nonlinear fashion, from each chapter back to preceding readings and forward to
future readings'' (x).

Later, in a passage that also has much relevance for linguistic communication
theory, Merrell makes a key paradoxical claim: ''our words often conceal more
than they reveal. In fact, they reveal only insofar as they conceal, and it is
only when we become aware of the concealment that we are able to become aware of
what is possibly revealing. I can't say all I mean, for there is always
something unrevealed in what I manage to say, and you can't absorb all the
meaning of what I say, for there is always something concealed in your
estimation of my saying what I say. In all saying, there's an element of
implication, of suggestion, of that which was left unsaid: a remainder (Lecercle
1990). This is to say that when saying is at its best, it is never monological,
nor is it dualistic; rather, it is dialogical, in the triadic sense'' (26-27).

It is this very juxtaposition of triadic semiosis and perplexing paradox
extended as an invitation for recognition and participation that makes Merrell's
contribution such an important one to contemporary semiotics. Naturally, other
substantial merits may also be cited: for instance, as suggested above, the book
also makes numerous fascinating and fruitful correlations between semiosic
processes and various enigmas encountered in widely diverse disciplines.
Peircean semiotics has always been transdisciplinary, and semioticians following
Peirce have long been willing to trespass orthodox lines of institutional
demarcation. Relatively few such semioticians, on the other hand, seem willing
to grapple publicly and at length with the paradoxical tensions that pervade
Peirce's system, and perhaps none do so to the degree that Merrell embraces. For
this he deserves our admiration, and for this his book should serve as a milestone.

As for technical caveats, in addition to the compressed nature of the text, and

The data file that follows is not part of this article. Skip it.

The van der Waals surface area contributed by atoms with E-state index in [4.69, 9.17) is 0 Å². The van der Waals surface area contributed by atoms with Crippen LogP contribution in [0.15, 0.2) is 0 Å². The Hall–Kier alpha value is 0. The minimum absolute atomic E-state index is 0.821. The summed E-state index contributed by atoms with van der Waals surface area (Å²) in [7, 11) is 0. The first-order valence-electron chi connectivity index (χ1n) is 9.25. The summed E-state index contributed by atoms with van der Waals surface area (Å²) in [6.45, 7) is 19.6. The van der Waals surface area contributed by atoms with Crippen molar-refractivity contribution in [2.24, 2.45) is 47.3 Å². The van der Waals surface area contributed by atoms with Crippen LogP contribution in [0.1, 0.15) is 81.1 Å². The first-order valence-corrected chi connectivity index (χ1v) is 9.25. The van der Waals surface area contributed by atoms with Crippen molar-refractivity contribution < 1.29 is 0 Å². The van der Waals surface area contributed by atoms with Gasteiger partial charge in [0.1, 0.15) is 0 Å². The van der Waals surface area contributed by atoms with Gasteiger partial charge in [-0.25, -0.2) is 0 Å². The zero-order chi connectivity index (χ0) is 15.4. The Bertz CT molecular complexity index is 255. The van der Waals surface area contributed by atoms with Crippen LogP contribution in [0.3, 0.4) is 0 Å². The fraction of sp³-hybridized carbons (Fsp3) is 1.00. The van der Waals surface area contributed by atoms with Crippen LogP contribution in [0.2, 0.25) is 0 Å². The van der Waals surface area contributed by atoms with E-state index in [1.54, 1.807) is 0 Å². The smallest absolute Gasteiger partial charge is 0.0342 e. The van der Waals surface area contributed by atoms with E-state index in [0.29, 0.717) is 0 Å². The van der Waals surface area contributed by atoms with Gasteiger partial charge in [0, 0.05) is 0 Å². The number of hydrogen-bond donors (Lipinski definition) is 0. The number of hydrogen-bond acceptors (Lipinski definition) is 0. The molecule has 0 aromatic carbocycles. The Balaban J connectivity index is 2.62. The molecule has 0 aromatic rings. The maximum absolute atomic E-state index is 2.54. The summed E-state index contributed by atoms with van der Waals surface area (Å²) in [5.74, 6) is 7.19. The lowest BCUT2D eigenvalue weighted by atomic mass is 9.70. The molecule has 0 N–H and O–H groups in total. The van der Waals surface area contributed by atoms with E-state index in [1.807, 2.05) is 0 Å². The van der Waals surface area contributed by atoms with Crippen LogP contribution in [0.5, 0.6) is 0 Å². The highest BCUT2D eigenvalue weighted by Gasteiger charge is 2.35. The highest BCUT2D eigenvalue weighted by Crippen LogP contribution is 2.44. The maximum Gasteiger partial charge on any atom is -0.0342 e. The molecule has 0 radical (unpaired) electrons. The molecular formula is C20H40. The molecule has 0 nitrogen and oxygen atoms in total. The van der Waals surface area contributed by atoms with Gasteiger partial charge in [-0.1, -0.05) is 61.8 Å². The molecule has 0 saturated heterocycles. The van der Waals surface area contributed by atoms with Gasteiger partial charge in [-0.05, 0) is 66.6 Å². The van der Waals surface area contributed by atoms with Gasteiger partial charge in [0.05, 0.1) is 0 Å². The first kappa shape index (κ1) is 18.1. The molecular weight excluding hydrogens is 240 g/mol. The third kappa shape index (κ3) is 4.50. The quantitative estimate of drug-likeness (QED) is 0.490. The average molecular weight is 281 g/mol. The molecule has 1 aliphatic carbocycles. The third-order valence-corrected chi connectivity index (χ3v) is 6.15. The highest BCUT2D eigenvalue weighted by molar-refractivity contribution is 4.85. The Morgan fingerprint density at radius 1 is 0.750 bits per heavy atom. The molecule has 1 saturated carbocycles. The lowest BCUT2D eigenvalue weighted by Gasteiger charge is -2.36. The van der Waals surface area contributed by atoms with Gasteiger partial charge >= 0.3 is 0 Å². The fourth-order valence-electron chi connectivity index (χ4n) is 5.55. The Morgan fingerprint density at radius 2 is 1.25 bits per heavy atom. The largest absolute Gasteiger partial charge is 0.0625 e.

its obligatorily entangled discourse, we might point out a few unnecessary
inconveniences such as the limited, but widely scattered technical acronyms.
Although an easily accessible list of abbreviations is available in the front
matter, and although the author hopes for the best in a footnote (vii) and
devotes a chapter to their explication, abbreviations such as CCC (Contradictory
Complementary Coalescence), OAH (Object, Act, and/or Happening), BSO (becoming
something other) and i-i-i- (Interdependency, Interaction, Interrelatedness)
will likely prove to be cumbersome for some readers. On the other hand,
Merrell's strategy has, for the attentive reader, the potential to facilitate a
shift in consciousness toward unifying an otherwise complex jumble of concepts
through repeated exposure in various contexts as the reading progresses.

A modest collection of editing lapses also surfaces. For the sake of future
editions, editing errors in the book include the following: p. 5, ''in order
address this question'' > in order to address this question; p. 27, ''transparency
elude us'' > transparency eludes us; p. 132, ''textualism hold'' > textualism
holds; p. 140, SBO > BSO; p. 163, ''gives is an'' > gives an; p. 164, ''Yes, and
yes'' > ''No, and yes'' (?), p. 252, ''which is itself continuity derived'' > which
is itself derived; p. 255, ''all possibilities possibilities'' > all possible
possibilities; p. 269, ''as it flow along'' > as it flows along.

Naturally, these minor caveats find a fitting apologia in Merrell's own text -
in a passage that is also a fitting summary of the text itself: ''contradictions
and inconsistencies are not simply 'meaningless' or 'nonsensical' ... They are
necessary ... they are part and parcel of complementary interrelations that
usher in process where there would otherwise be static product'' (267). Here we
have a book that should prove to be anything but a static product. Anyone
willing to peer into the colorful vortices of paradox-in-process that Merrell
models for us will be sure to find themselves, how else? Well, no longer
themselves: Changed.


Deely, John. 2005. Floyd Merrell named sixth Thomas A. Sebeok Fellow of the
Semiotic Society of America. Sign Systems Studies, 33 (2), 477-480.

Kauffman, Louis H. 2001. The mathematics of Charles Sanders Peirce. Cybernetics
and Human Knowing, 8 (1/2), 133-140.

Lecercle, Jean-Jacques. 1990. The violence of language. New York: Routledge.

Peirce, Charles S. 1903/1998. The categories defended. In The Peirce Edition
Project (eds.), The essential Peirce, vol. 2, 160-178. Bloomington: Indiana
University Press.

Peirce, Charles S. 1908/1998. A neglected argument for the reality of God. In
The Peirce Edition Project (eds.), The essential Peirce, vol. 2, 434-450.
Bloomington: Indiana University Press.

Sebeok, Thomas A. 1993. Preface. In Joseph Brent, Charles Sanders Peirce: A
life, 1st edition, ix-xiii. Bloomington: Indiana University Press.

Wheeler, John Archibald. 1984. Bits, quanta, meaning. In Theoretical physics
meeting, 121-134. Napoli: Edizioni Scientifiche Italiane.

Jamin Pelkey currently lives in British Columbia, Canada, where he is Assistant Professor of linguistics at Trinity Western University and Instructor in the English Department at University of the Fraser Valley. His research interests include the Burmic branch of Tibeto-Burman, the intersection of embodied cognitive science and Peircean semiotics, historical-comparative linguistics, dialectology, metaphor and the philosophy of language.